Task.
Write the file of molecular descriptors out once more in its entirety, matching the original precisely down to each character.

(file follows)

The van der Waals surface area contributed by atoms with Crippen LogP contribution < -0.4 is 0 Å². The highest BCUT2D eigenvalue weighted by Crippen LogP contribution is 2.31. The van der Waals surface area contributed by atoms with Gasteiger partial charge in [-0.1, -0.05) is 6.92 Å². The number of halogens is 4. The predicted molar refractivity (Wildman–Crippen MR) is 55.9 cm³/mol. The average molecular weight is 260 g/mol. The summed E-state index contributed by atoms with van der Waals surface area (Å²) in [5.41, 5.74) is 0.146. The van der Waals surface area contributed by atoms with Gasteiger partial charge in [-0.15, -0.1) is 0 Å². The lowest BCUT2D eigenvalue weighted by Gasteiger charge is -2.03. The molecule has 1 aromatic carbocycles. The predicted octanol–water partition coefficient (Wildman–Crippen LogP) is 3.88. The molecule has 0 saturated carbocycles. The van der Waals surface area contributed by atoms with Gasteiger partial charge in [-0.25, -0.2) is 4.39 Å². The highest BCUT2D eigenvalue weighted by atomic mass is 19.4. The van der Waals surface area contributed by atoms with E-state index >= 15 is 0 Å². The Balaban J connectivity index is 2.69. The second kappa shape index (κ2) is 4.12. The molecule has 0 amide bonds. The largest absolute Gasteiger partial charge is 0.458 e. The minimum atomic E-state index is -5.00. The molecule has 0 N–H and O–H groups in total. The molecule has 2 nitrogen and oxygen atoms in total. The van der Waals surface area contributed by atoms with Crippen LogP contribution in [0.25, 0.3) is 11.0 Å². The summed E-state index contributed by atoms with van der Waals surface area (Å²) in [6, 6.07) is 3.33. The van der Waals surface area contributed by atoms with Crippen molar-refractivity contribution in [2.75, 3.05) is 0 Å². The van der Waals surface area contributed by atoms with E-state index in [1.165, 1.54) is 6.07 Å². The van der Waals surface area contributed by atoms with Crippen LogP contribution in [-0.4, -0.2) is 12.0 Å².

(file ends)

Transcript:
The van der Waals surface area contributed by atoms with Crippen LogP contribution < -0.4 is 0 Å². The highest BCUT2D eigenvalue weighted by Crippen LogP contribution is 2.31. The van der Waals surface area contributed by atoms with Gasteiger partial charge in [-0.1, -0.05) is 6.92 Å². The number of halogens is 4. The predicted molar refractivity (Wildman–Crippen MR) is 55.9 cm³/mol. The average molecular weight is 260 g/mol. The summed E-state index contributed by atoms with van der Waals surface area (Å²) in [5.41, 5.74) is 0.146. The van der Waals surface area contributed by atoms with Gasteiger partial charge in [-0.15, -0.1) is 0 Å². The lowest BCUT2D eigenvalue weighted by Gasteiger charge is -2.03. The molecule has 1 aromatic carbocycles. The predicted octanol–water partition coefficient (Wildman–Crippen LogP) is 3.88. The molecule has 0 saturated carbocycles. The van der Waals surface area contributed by atoms with Gasteiger partial charge in [-0.25, -0.2) is 4.39 Å². The highest BCUT2D eigenvalue weighted by atomic mass is 19.4. The van der Waals surface area contributed by atoms with E-state index >= 15 is 0 Å². The Balaban J connectivity index is 2.69. The second kappa shape index (κ2) is 4.12. The molecule has 0 amide bonds. The largest absolute Gasteiger partial charge is 0.458 e. The minimum atomic E-state index is -5.00. The molecule has 0 N–H and O–H groups in total. The molecule has 2 nitrogen and oxygen atoms in total. The van der Waals surface area contributed by atoms with Crippen LogP contribution in [0.25, 0.3) is 11.0 Å². The summed E-state index contributed by atoms with van der Waals surface area (Å²) in [6, 6.07) is 3.33. The van der Waals surface area contributed by atoms with Crippen molar-refractivity contribution in [2.75, 3.05) is 0 Å². The van der Waals surface area contributed by atoms with E-state index in [1.165, 1.54) is 6.07 Å². The van der Waals surface area contributed by atoms with Crippen LogP contribution in [-0.4, -0.2) is 12.0 Å².